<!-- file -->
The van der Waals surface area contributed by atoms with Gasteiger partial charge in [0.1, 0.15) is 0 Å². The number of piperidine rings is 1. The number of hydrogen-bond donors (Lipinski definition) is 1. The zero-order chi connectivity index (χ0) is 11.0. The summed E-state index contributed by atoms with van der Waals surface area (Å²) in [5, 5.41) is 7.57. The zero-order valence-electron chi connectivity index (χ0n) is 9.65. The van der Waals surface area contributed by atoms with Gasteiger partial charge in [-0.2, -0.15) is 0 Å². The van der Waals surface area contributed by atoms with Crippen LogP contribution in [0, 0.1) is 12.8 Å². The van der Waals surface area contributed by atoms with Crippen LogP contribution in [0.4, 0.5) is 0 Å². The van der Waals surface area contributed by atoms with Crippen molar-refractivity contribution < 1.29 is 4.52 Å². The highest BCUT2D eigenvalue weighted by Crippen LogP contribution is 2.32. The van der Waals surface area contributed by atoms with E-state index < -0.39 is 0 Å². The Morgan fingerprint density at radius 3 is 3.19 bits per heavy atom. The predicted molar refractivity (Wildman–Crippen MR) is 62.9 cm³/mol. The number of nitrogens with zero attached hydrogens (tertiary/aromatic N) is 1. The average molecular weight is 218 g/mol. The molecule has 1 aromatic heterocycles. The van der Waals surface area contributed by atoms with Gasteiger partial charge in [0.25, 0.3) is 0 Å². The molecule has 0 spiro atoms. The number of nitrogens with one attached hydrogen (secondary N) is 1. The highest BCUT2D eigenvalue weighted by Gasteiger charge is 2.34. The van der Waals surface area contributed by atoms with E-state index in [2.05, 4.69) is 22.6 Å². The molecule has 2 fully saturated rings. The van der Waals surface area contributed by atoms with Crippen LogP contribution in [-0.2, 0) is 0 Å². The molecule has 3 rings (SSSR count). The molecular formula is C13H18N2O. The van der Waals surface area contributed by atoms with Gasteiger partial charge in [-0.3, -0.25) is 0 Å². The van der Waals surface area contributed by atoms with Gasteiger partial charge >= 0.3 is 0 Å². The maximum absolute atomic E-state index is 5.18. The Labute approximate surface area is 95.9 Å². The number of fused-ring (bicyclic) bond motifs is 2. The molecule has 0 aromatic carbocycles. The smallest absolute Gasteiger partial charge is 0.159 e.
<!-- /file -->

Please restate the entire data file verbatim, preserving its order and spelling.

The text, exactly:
The van der Waals surface area contributed by atoms with Gasteiger partial charge in [0.1, 0.15) is 0 Å². The number of piperidine rings is 1. The number of hydrogen-bond donors (Lipinski definition) is 1. The zero-order chi connectivity index (χ0) is 11.0. The summed E-state index contributed by atoms with van der Waals surface area (Å²) in [5, 5.41) is 7.57. The zero-order valence-electron chi connectivity index (χ0n) is 9.65. The van der Waals surface area contributed by atoms with Gasteiger partial charge in [-0.2, -0.15) is 0 Å². The van der Waals surface area contributed by atoms with Crippen LogP contribution in [0, 0.1) is 12.8 Å². The van der Waals surface area contributed by atoms with Crippen LogP contribution in [0.4, 0.5) is 0 Å². The van der Waals surface area contributed by atoms with Crippen molar-refractivity contribution < 1.29 is 4.52 Å². The highest BCUT2D eigenvalue weighted by Crippen LogP contribution is 2.32. The van der Waals surface area contributed by atoms with E-state index < -0.39 is 0 Å². The Morgan fingerprint density at radius 3 is 3.19 bits per heavy atom. The predicted molar refractivity (Wildman–Crippen MR) is 62.9 cm³/mol. The number of nitrogens with zero attached hydrogens (tertiary/aromatic N) is 1. The average molecular weight is 218 g/mol. The molecule has 1 aromatic heterocycles. The van der Waals surface area contributed by atoms with Gasteiger partial charge in [0.25, 0.3) is 0 Å². The molecule has 0 spiro atoms. The number of nitrogens with one attached hydrogen (secondary N) is 1. The highest BCUT2D eigenvalue weighted by Gasteiger charge is 2.34. The van der Waals surface area contributed by atoms with E-state index in [2.05, 4.69) is 22.6 Å². The molecule has 2 fully saturated rings. The van der Waals surface area contributed by atoms with Crippen LogP contribution in [-0.2, 0) is 0 Å². The molecule has 3 rings (SSSR count). The molecular formula is C13H18N2O. The van der Waals surface area contributed by atoms with Gasteiger partial charge in [-0.3, -0.25) is 0 Å². The van der Waals surface area contributed by atoms with Gasteiger partial charge >= 0.3 is 0 Å². The maximum absolute atomic E-state index is 5.18. The Labute approximate surface area is 95.9 Å². The number of fused-ring (bicyclic) bond motifs is 2. The molecule has 0 aromatic carbocycles. The smallest absolute Gasteiger partial charge is 0.159 e.